AT WSA 2017

SCOTTSDALE, ARIZ. (FRONTLINE MEDICAL NEWS) – A test used to detect anastomotic leaks during bariatric surgery may in fact be a potential cause of leaks, since performance of the test was associated with double the frequency of 30-day postoperative leaks, a study showed.

Based on this finding from an analysis of the 2015 Metabolic and Bariatric Surgery Accreditation and Quality Improvement Program (MBSAQIP) database, the researchers suggested that the use of an endoscope could lead to fewer complications.

The provocative test is commonly used to spot leaks intraoperatively, and involves inflating the region to detect air leaks. But the procedure is usually done by an anesthesiologist with no visual guidance, and the probe itself could be a hazard. “The tip can cause injury to the freshly constructed staple line,” said lead author Ninh Nguyen, MD, FACS, in an interview. As a result, the new construction may pass the intraoperative provocative test, but accidental trauma could on rare occasions lead to development of a postoperative leak.

The test itself is valuable, since surgeons hope to find and repair a leak immediately, but Dr. Nguyen said the wrong method is being used. “The technique of doing the test should be endoscopy rather than the use of an orogastric tube,” he said. The database did not indicate which technique was being used, but Dr. Nguyen said that use of endoscopy is rare. Surgeons “don’t want to break scrub to go around and perform the endoscopy. It’s easier to ask the anesthesiologist to put a tube down,” said Dr. Nguyen, who is chair of surgery at University of California Irvine Medical Center.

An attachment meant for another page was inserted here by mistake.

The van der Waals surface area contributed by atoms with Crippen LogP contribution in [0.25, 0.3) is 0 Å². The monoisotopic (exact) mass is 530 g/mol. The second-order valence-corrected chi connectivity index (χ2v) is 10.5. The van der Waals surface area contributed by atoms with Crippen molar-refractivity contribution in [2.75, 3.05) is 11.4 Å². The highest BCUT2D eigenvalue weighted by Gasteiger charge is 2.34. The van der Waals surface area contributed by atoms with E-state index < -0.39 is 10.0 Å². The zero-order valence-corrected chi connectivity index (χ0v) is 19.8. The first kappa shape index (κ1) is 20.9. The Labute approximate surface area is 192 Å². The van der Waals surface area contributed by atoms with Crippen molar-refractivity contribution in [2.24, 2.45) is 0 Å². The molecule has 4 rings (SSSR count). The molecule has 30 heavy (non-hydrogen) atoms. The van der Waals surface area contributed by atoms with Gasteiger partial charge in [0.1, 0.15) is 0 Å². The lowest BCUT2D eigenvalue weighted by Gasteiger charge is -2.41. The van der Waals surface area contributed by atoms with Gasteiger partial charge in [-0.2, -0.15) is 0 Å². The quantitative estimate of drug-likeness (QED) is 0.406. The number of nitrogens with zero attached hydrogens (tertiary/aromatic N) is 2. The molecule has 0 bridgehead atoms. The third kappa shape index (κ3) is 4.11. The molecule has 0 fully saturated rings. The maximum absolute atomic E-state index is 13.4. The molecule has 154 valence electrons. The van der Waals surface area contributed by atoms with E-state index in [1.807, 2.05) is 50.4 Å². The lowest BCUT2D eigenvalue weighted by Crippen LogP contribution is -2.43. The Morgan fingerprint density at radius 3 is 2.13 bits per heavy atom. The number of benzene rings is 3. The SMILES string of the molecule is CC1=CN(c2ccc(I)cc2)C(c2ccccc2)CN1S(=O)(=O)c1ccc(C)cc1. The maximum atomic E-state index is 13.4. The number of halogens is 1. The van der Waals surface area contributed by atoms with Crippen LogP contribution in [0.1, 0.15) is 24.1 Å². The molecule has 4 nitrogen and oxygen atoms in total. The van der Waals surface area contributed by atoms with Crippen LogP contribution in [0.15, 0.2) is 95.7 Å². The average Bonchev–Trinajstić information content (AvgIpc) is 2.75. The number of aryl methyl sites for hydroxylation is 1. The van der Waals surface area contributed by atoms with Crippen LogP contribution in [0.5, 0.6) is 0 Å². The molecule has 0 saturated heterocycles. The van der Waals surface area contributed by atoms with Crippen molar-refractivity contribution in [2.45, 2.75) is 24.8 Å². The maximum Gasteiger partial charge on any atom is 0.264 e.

The study, which was presented at the annual meeting of the Western Surgical Association, is the first to look at intraoperative and postoperative procedures and risk of leaks during bariatric surgery, and was possible only because of the recent availability of the MBSAQIP database. The study cannot prove causation between performance of the provocative test and heightened leak risk, and one audience member suggested the possibility that the tests were ordered when a surgeon believed the patient was at higher risk. If so, the association wouldn’t be causative.

However, the provocation test was performed 82% of the time, suggesting that the test was being carried out routinely, said Dr. Nguyen.

By contrast, when the surgeon inserted a surgical drain, the risk of leak was nearly four times higher. “It is most likely that the surgeon only decided to place the drain because they were worried about that particular operation, since it was only done a small percentage of the time. Our results suggest that they were right [to be concerned]. We believe it’s a reflection of the knowledge of the surgeon for that particular case,” said Dr. Nguyen.

If indeed there is a risk associated with the provocation test, the use of endoscopy could reduce that risk. Dr. Nguyen also pointed out that endoscopy provides anatomical detail that can help guide revision surgery, and it’s a useful training exercise for residents. “This is an important skill that you need when you graduate from general surgery,” said Dr. Nguyen.

The researchers analyzed data from 133,478 patients who underwent laparoscopic sleeve gastrectomy (LSG) or laparoscopic Roux-en-Y gastric bypass (LRYGB), excluding emergent and revisional cases; 69.3% of patients underwent LSG, while 30.7% underwent LRYGB. The researchers looked at the association between leak frequency and the presence of the provocative test, surgical drain, and swallow study.

The 30-day leak rate was 0.7% overall, and 0.5% in LSG and 1.2% in LRYGB (adjusted odds ratio for LSG, 0.52; 95% confidence interval, 0.44-0.61; P less than .001). The rate was higher in the 81.9% of patients who received the provocative test than in those who did not (0.8% vs. 0.4%; aOR, 1.41; 95% CI, 1.14-1.76; P = .02). The leak risk was also higher in the 24.5% of patients who had a drain placed (1.6% vs. 0.4%; aOR, 3.46; 95% CI, 3.01-3.98; P less than .001).

A total of 41.1% of patients received a swallow study, but their leak rate (0.7%) was identical to that of those who did not have a swallow study.

The study received no outside funding. Dr. Nguyen reported having no relevant financial disclosures.


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